Less than 24 hours ahead of the kick-off of the African Nations Championship (CHAN), Cameroonians are feverish with anticipation and optimistic about an ecstatic football jamboree despite the threat of the COVID-19 pandemic.
CHAN, a football competition open to players in local leagues, will be Africa’s major football event since the outbreak of the pandemic.
For passionate supporters of the Cameroon side like 32-year-old Ernestine Nduma, the game has come to the right place at the right time. Like many fans, the glamorous supporter has already made arrangements to drape herself in her nation’s colors and paint the flag on her face.
“Football is like a religion in Cameroon, it is part of us. COVID-19 cannot stop us from enjoying the game,” Nduma told Xinhua.
She was part of football-loving Cameroonians who were in a socially-distanced queue in the commercial hub of Douala waiting to obtain a ticket to watch the tournament.
“This CHAN… means a lot to us,” said Joseph Mbah who had traveled from the troubled Anglophone region of Northwest where a prolonged armed separatist conflict is taking its toll on the lives of the people, to follow the game in Douala.
“With all the security and health crisis, the competition is not just a game but a symbol of hope for our country,” he added while struggling to join the queue.
The official song of the tournament plays in popular spots of Douala and football gadgets and flags are in high demand ahead of the game.
When the championship officially kicks off on Saturday with an opener pitting host Cameroon against The Warriors of Zimbabwe, Nduma and hundreds of other fans will have to follow strict anti-COVID-19 measures to be able to watch the game.
The Confederation of African Football (CAF) and Cameroonian authorities have stressed that only 25 percent of spectators will be admitted into each stadium and the number will be increased to 50 percent of each stadium’s capacity beginning with the quarter-finals level. Wearing of face masks will be mandatory and social distancing will be strictly applied.
“All players, staff and population getting into the stadiums will be tested,” said Cameroon’s Minister of Public Health, Manaouda Malachie who, on Thursday updated Cameroon’s Prime Minister Joseph Dion Ngute on the preventive measures taken to stop the spread of the virus during the tournament.
Those who failed to respect COVID-19 guidelines will be expunged from the stadium, authorities have warned.
Obviously, the Central African nation wants a COVID-19-free competition but above all, wants to win the game, but the country’s Indomitable Lions’ performance in pre-CHAN preparatory matches has failed to convince the fans.
“The team came last in the pre-CHAN tournament played here in Cameroon, that is why, the mood among fans is cautiously optimistic. I don’t think anyone is very reassured by how the boys have been playing lately,” 37-year-old Vivian Numfo, a sports analyst, told Xinhua.
“We will work hard and never give up. We’re eternally optimistic about the prospects of our team. Come rain, come sun we will win the trophy,” Nduma said.
Do not panic, everything will be okay, said Martin Ndtoungou Mpile, Cameroon’s head coach while calling on the fans to come to the stadiums “to support and cheer up” the team.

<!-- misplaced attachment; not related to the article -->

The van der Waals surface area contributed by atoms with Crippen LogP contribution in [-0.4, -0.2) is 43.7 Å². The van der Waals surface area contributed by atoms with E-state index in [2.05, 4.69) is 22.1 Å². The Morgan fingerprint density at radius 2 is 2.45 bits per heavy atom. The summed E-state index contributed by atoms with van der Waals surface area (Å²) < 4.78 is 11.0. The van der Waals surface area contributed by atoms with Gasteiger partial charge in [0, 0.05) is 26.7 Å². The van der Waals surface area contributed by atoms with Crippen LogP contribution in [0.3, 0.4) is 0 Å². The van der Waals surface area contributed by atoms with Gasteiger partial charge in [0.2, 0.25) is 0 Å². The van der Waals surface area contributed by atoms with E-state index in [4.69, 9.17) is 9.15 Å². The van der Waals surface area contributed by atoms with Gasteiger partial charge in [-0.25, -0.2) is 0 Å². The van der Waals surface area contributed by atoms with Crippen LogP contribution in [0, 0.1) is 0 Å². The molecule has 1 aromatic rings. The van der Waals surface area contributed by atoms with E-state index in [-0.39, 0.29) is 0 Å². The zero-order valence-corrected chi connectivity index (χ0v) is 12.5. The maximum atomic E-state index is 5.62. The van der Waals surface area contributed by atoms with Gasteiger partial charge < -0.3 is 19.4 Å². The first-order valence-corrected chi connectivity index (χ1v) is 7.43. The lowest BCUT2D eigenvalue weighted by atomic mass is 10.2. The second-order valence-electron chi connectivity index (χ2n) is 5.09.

“We have learned from our mistakes and will correct ourselves during the competition. We are promising Cameroonians a good game,” Mpile said on the eve of the championship.
Sports officials, who had openly expressed concerns over the team’s performance, have been inviting the country’s football legends to share their experiences with the players in a bid to inspire them.
“You have to play each match as if it’s the final game, put in your best. Believe in yourself,” football legend Samuel Eto’o Fils, four-time winner of African player of the year told the players during a training session.
“Shoot and score from afar. You can score from anywhere. Be confident,” added Roger Milla, CAF Best African Player of the last 50 years.
Such words of encouragement are the magic to lift the spirits of the boys, said Narcisse Mouelle Kombi, Cameroon’s Minister of Sports and Physical Education who had stressed that, for Cameroon, CHAN is the beginning of a long journey.
“This competition will show the world our capacity to organize major sporting events now and in future,” Kombi told reporters in the capital, Yaounde.
With stadiums that feature cutting-edge equipment and first-class infrastructure, Cameroon looks forward to staging the competition as a warm-up for the continent’s biggest football event, Africa Cup of Nations (AFCON) which the country will host next year.
CHAN matches will be played in the capital, Yaounde, coastal town of Douala, and the Anglophone southwestern seaside resort town of Limbe where armed separatists have threatened to disrupt the game.
Authorities have said “special and firm” security measures have been taken to secure the tournament.
Cameroon will play in Group A with, Burkina Faso, Mali and Zimbabwe, while Group B includes Niger, Libya, DR Congo and Congo. Group C comprises Rwanda, Morocco, Uganda and Togo, while Group D has Zambia, Guinea, Namibia and Tanzania.
CHAN will run from Jan. 16 to February 7.